Tuesday, the next morning, did not feel like a Saturday. Why had Monday felt like a Friday?

By Wednesday, the week seemed to be on track until, my husband said, “Boy this week is going fast.” Then Wednesday adopted a few nuances of Thursday.  

Finally, on Friday it felt like Friday, probably because we had pizza for dinner.

Has any of this ever happened to you?

I asked,  Google; Why does it feel like Friday?

 “Fridays are associated with the ending of work/school, so people are happier and go to parties, bed later, etc. See, if you associate something with the day and it doesn’t happen, it can feel like a different day.”

It is a stretch. . . But if Monday is associated with work, and I am retired, therefore, work did not happen; the day might feel like a different day. Logically, however, the different day,  should have been Saturday. I have to assume they missed my notation about pizza for dinner.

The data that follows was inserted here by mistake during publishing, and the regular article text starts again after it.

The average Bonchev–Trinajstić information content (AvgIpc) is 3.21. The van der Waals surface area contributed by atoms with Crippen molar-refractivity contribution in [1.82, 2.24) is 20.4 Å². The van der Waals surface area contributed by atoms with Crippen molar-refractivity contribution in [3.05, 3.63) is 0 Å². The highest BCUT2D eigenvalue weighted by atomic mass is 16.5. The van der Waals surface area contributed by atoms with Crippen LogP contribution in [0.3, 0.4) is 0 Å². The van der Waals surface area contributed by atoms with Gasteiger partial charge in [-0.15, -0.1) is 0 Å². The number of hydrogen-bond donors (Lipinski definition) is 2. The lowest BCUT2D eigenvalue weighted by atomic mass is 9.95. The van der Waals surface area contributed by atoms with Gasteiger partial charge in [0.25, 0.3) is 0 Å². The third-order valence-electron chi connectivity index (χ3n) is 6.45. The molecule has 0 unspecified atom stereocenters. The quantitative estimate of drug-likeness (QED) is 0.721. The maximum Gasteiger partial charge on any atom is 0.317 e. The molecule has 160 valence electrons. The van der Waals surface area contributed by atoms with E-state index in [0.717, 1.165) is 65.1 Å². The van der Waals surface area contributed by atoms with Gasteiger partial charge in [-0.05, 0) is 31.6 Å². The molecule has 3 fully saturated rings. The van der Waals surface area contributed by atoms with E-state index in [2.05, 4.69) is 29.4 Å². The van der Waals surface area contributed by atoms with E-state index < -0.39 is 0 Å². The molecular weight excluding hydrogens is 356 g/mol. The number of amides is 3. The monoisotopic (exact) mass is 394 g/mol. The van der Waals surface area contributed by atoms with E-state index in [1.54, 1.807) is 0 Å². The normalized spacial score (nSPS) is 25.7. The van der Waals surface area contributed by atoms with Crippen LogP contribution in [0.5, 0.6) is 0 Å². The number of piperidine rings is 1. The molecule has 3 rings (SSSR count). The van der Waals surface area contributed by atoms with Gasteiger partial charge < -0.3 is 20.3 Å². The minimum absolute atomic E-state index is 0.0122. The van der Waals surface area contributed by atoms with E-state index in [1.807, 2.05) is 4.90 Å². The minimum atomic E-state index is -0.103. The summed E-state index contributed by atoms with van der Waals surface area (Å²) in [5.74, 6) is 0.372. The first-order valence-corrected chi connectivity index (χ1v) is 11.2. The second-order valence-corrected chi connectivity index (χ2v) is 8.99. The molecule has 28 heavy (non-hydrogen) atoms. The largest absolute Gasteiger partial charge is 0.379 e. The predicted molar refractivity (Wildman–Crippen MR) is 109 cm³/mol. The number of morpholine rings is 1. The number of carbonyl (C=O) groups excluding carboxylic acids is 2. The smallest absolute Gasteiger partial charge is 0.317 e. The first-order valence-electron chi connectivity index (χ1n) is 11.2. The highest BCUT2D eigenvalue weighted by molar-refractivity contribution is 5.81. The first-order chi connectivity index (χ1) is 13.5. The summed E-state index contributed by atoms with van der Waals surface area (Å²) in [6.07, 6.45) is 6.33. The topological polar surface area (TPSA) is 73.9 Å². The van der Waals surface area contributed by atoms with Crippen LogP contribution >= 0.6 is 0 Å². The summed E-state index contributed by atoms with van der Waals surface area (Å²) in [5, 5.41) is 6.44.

According to Google, People also ask;

  • Why does the day feel so short?
  • Why is the day dragging?
  • Why do days of the week feel different?

These are questions I frequently ask, along with other questions, i.e., What is cow tipping?

Asking the right question is more important than finding the right answer.

Why can’t every day feel like Friday?

What do you think?

. . . . just saying

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Perturbed

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     When I overheard someone say the word perturbed recently, the word danced around in my head until I put pen to paper and wrote this vignette.
 

Perturbed

The police station hugs the railroad tracks in this rural New Jersey town. I contemplate retirement most mornings and especially today, as I skip over rain puddles to the precinct door. When I climb the steps, an umbrella pokes my neck. Inside I turn around and observe a woman hiding a closed umbrella in a corner. Then she walks toward me, her hand extended and says, “I’m Dolores.”